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J Athl Train. 2008 May-Jun;43(3):305-15. doi: 10.4085/1062-6050-43.3.305.

Systematic review of postural control and lateral ankle instability, part II: is balance training clinically effective?

Author information

1
Division of Athletic Training, University of Kentucky, Lexington, KY 40536-0200, USA. Patrick.McKeon@uky.edu

Abstract

OBJECTIVE:

To answer the following clinical questions: (1) Can prophylactic balance and coordination training reduce the risk of sustaining a lateral ankle sprain? (2) Can balance and coordination training improve treatment outcomes associated with acute ankle sprains? (3) Can balance and coordination training improve treatment outcomes in patients with chronic ankle instability?

DATA SOURCES:

PubMed and CINAHL entries from 1966 through October 2006 were searched using the terms ankle sprain, ankle instability, balance, chronic ankle instability, functional ankle instability, postural control, and postural sway.

STUDY SELECTION:

Only studies assessing the influence of balance training on the primary outcomes of risk of ankle sprain or instrumented postural control measures derived from testing on a stable force plate using the modified Romberg test were included. Studies had to provide results for calculation of relative risk reduction and numbers needed to treat for the injury prevention outcomes or effect sizes for the postural control measures.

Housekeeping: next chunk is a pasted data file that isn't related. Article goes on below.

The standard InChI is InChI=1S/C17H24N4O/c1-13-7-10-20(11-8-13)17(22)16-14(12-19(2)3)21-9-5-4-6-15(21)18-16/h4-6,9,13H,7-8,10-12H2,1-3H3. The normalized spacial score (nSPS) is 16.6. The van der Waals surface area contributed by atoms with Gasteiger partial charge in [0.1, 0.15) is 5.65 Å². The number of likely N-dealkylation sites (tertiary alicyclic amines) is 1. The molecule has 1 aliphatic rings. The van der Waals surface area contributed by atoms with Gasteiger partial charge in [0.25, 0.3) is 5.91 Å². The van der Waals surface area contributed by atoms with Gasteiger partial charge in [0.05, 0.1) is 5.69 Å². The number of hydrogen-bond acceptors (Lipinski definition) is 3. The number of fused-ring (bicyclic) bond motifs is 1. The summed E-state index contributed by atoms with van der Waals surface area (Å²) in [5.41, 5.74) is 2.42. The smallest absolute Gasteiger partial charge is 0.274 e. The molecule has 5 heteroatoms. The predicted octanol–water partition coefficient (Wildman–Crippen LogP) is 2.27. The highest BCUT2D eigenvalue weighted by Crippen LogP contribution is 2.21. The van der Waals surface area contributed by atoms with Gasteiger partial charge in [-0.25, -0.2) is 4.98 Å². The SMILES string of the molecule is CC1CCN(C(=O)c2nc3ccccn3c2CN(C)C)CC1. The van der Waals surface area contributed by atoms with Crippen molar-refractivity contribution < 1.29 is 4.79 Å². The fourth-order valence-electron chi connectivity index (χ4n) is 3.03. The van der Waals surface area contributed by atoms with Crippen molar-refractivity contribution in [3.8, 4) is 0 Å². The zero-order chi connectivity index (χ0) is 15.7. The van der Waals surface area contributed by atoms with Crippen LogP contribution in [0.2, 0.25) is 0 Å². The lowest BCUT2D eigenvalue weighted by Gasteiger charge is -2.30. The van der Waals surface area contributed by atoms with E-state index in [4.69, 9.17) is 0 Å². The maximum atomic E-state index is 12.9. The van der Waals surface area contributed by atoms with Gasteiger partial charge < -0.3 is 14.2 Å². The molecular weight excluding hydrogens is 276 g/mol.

DATA EXTRACTION:

We calculated the relative risk reduction and numbers needed to treat to assess the effect of balance training on the risk of incurring an ankle sprain. Effect sizes were estimated with the Cohen d for comparisons of postural control performance between trained and untrained groups.

DATA SYNTHESIS:

Prophylactic balance training substantially reduced the risk of sustaining ankle sprains, with a greater effect seen in those with a history of a previous sprain. Completing at least 6 weeks of balance training after an acute ankle sprain substantially reduced the risk of recurrent ankle sprains; however, consistent improvements in instrumented measures of postural control were not associated with training. Evidence is lacking to assess the reduction in the risk of recurrent sprains and inconclusive to demonstrate improved instrumented postural control measures in those with chronic ankle instability who complete balance training.

CONCLUSIONS:

Balance training can be used prophylactically or after an acute ankle sprain in an effort to reduce future ankle sprains, but current evidence is insufficient to assess this effect in patients with chronic ankle instability.

KEYWORDS:

ankle sprains; chronic ankle instability; injury prevention; stabilometry

PMID:
18523567
PMCID:
PMC2386424
DOI:
10.4085/1062-6050-43.3.305
[Indexed for MEDLINE]
Free PMC Article

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